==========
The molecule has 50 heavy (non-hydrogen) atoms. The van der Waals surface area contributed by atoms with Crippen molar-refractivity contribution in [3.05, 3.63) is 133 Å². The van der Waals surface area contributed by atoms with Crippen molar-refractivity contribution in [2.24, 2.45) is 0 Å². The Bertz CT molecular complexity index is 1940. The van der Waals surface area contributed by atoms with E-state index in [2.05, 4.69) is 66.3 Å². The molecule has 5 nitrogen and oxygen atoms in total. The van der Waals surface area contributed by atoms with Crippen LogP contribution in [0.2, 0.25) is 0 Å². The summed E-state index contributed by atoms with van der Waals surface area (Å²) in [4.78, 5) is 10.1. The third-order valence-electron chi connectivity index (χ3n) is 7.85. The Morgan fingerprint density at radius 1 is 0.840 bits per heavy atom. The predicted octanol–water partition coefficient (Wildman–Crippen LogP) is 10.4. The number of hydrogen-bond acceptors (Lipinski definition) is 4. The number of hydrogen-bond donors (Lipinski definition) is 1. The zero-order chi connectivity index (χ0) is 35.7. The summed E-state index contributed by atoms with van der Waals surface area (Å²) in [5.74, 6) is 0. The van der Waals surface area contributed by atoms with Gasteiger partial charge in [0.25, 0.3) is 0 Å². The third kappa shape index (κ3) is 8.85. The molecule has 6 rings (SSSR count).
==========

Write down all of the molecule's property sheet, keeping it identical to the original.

The molecule has 50 heavy (non-hydrogen) atoms. The van der Waals surface area contributed by atoms with Crippen molar-refractivity contribution in [3.05, 3.63) is 133 Å². The van der Waals surface area contributed by atoms with Crippen molar-refractivity contribution in [2.24, 2.45) is 0 Å². The Bertz CT molecular complexity index is 1940. The van der Waals surface area contributed by atoms with E-state index in [2.05, 4.69) is 66.3 Å². The molecule has 5 nitrogen and oxygen atoms in total. The van der Waals surface area contributed by atoms with Crippen LogP contribution in [0.2, 0.25) is 0 Å². The summed E-state index contributed by atoms with van der Waals surface area (Å²) in [4.78, 5) is 10.1. The third-order valence-electron chi connectivity index (χ3n) is 7.85. The Morgan fingerprint density at radius 1 is 0.840 bits per heavy atom. The predicted octanol–water partition coefficient (Wildman–Crippen LogP) is 10.4. The number of hydrogen-bond acceptors (Lipinski definition) is 4. The number of hydrogen-bond donors (Lipinski definition) is 1. The zero-order chi connectivity index (χ0) is 35.7. The summed E-state index contributed by atoms with van der Waals surface area (Å²) in [5.74, 6) is 0. The van der Waals surface area contributed by atoms with Gasteiger partial charge in [0.25, 0.3) is 0 Å². The third kappa shape index (κ3) is 8.85. The molecule has 6 rings (SSSR count).